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Non-urothelial bladder cancers
Transitional cell carcinoma
Hypospadias and epispadias
Posterior urethral valves
Lower urinary tract infection
Acute tubular necrosis
Renal cortical necrosis
Renal papillary necrosis
IgA nephropathy (NORD)
Rapidly progressive glomerulonephritis
Focal segmental glomerulosclerosis (NORD)
Minimal change disease
Medullary cystic kidney disease
Medullary sponge kidney
Multicystic dysplastic kidney
Polycystic kidney disease
Chronic kidney disease
Renal tubular acidosis
Nephroblastoma (Wilms tumor)
Renal cell carcinoma
Renal artery stenosis
Acid-base disturbances: Pathology review
Congenital renal disorders: Pathology review
Electrolyte disturbances: Pathology review
Kidney stones: Pathology review
Nephritic syndromes: Pathology review
Nephrotic syndromes: Pathology review
Renal and urinary tract masses: Pathology review
Renal failure: Pathology review
Renal tubular acidosis: Pathology review
Renal tubular defects: Pathology review
Urinary incontinence: Pathology review
Urinary tract infections: Pathology review
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Heather's story- Interstitial Cystitis
acute bacterial p. 614, 621
squamous cell carcinoma risk p. 620
cystitis p. 179
With cystitis, cyst- refers to the bladder, and -itis refers to inflammation, therefore cystitis describes an inflamed bladder, which is usually the result of a bacterial infection, but also can result from fungal infections, chemical irritants, foreign bodies like kidney stones, as well as trauma.
Now a urinary tract infection, or UTI, is any infection of the urinary tract, which includes the upper portion of the tract—the kidneys and ureters, and the lower portion of the tract—the bladder and urethra.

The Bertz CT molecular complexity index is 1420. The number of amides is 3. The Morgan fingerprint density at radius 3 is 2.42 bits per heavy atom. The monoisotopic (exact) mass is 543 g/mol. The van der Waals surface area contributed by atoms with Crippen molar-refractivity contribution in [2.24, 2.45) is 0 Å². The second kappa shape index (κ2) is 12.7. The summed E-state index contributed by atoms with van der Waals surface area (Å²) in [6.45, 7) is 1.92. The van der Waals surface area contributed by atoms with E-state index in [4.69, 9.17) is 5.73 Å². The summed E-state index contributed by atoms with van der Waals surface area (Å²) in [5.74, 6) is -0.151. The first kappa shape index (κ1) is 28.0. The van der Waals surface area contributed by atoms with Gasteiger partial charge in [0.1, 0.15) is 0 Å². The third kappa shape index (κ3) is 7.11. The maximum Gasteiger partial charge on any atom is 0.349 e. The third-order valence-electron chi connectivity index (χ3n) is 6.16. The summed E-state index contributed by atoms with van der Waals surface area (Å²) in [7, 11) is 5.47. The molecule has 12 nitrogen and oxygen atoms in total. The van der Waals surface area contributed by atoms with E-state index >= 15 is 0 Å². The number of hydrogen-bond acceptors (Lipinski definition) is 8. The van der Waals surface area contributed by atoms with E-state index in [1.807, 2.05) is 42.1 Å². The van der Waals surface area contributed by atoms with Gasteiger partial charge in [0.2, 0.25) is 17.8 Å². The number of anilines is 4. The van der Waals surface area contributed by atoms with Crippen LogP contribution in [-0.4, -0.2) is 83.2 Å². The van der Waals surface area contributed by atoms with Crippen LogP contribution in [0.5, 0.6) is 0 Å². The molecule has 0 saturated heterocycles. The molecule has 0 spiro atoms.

So cystitis, when it’s caused by an infection, is a type of lower UTI.
Lower UTIs are almost always caused by an ascending infection, where bacteria typically moves from the rectal area to the urethra and then migrate up the urethra and into the bladder.
Having said that, on rare occasions, a descending infection can happen as well where bacteria starts in the blood or lymph and then goes to the kidney and makes its way down to the bladder and urethra.
Normally, urine is sterile, meaning bacteria doesn’t live there; the composition of urine, which has a high urea concentration and low pH, helps keep bacteria from setting up camp.
Also, though, the unidirectional flow in the act of urinating also helps to keep bacteria from invading the urethra and bladder.
Some bacteria, though, are better surviving in and resisting these conditions, and can stick to and colonize the bladder mucosa.
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